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A temporary home for thousands: Taking a look inside Camp Atterbury

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Posted at 9:15 PM, Oct 14, 2021
and last updated 2021-10-15 11:50:44-04

CAMP ATTERBURY — Hoosiers have stepped up in a big way to show hospitality toward thousands of Afghan refugees who are now in central Indiana.

WRTV has previously shared the effort to educate, clothe, house, and resettle these new neighbors. Now, we're getting a look inside Camp Atterbury, which has become a temporary home for families who had to leave everything behind.

About 6,700 refugees are staying there with another plane of 150 expected to arrive in central Indiana Thursday night.

Federal Coordinator Aaron Batt said it’s a lot but feels they have a system in place now to handle it.

"It isn’t overwhelming and the reason I say that is because the opportunity to interact with some of our guests and the impact we are having gives you energy," he said.

Transitioning from life in Afghanistan to the United States has been a challenge but one that many say has been worth it.

Life inside Camp Atterbury is full of smiles, laughter, and gratitude; 40% of its population is under the age of 14.

WRTV saw children running around playing with one another and there is respect between the soldiers and evacuees that they call, "guests." Many soldiers were seen playing sports with kids and adults.

"The base has been very good, very generous. I think we have everything in abundance from good food and supplies to a lot of open spaces for sports and children and it's been a good experience," Aziz Sahe said.

Aziz Sahe has been at Camp Atterbury for 46 days. He said the hardest part is waiting for resettlement.

A plan for their resettlement is in place from the time they arrive.

First, charter buses pick them up from the airport. Then they’re taken to a waiting area where they give their information and tell soldiers what they need. They’re briefed on what to expect and then they’re sent to their new community called a barrack.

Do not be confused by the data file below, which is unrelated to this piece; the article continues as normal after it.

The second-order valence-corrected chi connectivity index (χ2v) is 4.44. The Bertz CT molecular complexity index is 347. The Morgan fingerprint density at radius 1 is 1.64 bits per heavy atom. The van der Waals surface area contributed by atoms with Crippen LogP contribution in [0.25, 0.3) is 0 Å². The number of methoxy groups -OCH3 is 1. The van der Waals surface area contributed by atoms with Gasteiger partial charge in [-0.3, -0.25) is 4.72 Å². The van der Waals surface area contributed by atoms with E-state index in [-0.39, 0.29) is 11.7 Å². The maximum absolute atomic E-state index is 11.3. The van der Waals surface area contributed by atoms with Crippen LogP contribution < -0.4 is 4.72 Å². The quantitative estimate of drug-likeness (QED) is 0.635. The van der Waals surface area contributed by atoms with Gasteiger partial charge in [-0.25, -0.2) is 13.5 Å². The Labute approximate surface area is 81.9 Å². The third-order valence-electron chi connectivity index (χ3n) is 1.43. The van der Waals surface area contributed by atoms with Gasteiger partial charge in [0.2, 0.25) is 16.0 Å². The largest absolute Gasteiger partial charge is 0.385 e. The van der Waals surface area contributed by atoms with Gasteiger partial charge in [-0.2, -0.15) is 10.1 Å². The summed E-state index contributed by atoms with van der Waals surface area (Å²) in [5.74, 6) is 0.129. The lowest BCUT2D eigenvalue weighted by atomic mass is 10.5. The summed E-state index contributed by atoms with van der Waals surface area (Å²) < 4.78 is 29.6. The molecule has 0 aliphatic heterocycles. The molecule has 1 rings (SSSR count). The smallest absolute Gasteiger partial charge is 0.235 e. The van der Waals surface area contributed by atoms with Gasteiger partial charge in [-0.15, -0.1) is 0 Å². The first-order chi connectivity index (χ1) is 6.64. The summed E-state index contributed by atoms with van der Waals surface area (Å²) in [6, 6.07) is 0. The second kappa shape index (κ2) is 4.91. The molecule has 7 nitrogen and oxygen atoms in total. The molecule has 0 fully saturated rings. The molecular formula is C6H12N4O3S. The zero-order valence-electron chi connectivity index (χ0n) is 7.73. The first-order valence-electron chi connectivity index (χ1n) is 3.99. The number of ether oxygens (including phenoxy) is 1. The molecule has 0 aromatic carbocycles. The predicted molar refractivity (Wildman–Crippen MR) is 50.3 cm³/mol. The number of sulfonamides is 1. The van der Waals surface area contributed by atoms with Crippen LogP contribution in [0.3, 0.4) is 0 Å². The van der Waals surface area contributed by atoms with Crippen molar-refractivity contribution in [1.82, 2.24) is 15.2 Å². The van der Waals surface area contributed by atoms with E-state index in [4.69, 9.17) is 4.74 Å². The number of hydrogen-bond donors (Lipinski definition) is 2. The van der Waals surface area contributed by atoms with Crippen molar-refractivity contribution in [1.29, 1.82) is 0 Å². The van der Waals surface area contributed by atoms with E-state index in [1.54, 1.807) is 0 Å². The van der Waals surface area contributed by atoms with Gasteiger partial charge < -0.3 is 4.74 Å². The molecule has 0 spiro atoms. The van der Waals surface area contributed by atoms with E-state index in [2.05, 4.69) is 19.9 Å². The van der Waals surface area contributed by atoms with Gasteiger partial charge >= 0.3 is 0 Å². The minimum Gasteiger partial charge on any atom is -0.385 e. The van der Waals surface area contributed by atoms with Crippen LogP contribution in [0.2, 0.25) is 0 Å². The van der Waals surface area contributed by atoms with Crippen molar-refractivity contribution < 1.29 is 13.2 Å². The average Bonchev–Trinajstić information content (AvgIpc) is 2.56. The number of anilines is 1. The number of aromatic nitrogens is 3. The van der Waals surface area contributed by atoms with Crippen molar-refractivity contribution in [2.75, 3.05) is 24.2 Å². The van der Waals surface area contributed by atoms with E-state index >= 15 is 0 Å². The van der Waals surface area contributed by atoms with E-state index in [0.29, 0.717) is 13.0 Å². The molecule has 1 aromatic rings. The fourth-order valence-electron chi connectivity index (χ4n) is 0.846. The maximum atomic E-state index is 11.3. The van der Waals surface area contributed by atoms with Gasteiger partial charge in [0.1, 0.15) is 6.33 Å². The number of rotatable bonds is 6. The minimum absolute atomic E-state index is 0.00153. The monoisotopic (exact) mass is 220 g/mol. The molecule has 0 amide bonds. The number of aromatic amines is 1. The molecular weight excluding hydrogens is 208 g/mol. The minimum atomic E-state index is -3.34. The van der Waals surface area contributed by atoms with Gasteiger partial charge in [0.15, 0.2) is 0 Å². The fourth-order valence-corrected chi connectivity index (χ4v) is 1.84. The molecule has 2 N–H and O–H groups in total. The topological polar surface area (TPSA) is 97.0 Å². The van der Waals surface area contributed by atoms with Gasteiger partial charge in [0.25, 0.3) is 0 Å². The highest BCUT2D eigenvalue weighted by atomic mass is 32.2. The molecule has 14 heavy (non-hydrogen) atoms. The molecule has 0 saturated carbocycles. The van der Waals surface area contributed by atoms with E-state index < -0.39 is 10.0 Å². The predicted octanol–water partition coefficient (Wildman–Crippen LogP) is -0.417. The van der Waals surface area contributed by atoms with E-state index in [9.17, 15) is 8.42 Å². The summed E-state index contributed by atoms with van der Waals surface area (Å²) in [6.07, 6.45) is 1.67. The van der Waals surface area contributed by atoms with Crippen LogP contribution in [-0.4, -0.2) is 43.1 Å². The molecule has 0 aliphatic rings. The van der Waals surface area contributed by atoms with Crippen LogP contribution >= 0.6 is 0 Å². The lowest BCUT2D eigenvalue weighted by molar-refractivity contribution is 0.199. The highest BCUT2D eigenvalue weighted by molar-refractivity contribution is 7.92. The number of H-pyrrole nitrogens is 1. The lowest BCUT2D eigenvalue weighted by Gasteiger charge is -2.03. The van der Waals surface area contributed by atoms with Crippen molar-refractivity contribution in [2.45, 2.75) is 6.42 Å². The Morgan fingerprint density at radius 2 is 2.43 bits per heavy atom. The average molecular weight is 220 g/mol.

"Those barracks can range from 500 to over 3,000," Batt said.

From there, they go to a medical and biometric screening.

So far, 6,600 evacuees have been vaccinated within a week for COVID 19, measles, and mumps.

They are seeing patients with anxiety and depression but are working through it.

While there's not much privacy inside their new homes, a lot of time is spent in a classroom.

"Some of the adults are taking it harder but the kids have been doing good and they are reachable so in class we try to teach them different things about culture and life here," Sara Jallal said.

For Jallal, helping teach English is personal. She fled Afghanistan with her family when she was 5. Now, she's able to help hundreds adjust to life in the United States.

"Their life was so different there," Jallal said.

Artwork displayed inside one of the intake centers shows. The children will never forget their homeland. Many paid tribute to it, while the words, "I love America," could also be seen.

In Arzo Akarzada's home language, she told WRTV she's so glad to be here and she's happy. Her husband, Sulman, was worried about their safety in Afghanistan since her family worked with the U.S. military.

He promised to marry her once they got here. It was a promise he was able to keep. They tied the knot in a chapel last week at Camp Atterbury. Now, they're waiting for a home in their dream state of California.

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Meals that are served at the base also reflect Afghan culture. The guests are served three meals a day and they have 24-hour access to snack stations. And, town halls are held three times a week giving the evacuees a chance to express concerns or share recommendations.

PREVIOUS | Close to 6,400 evacuees at Camp Atterbury; around 150 are pregnant, averaging one birth a day

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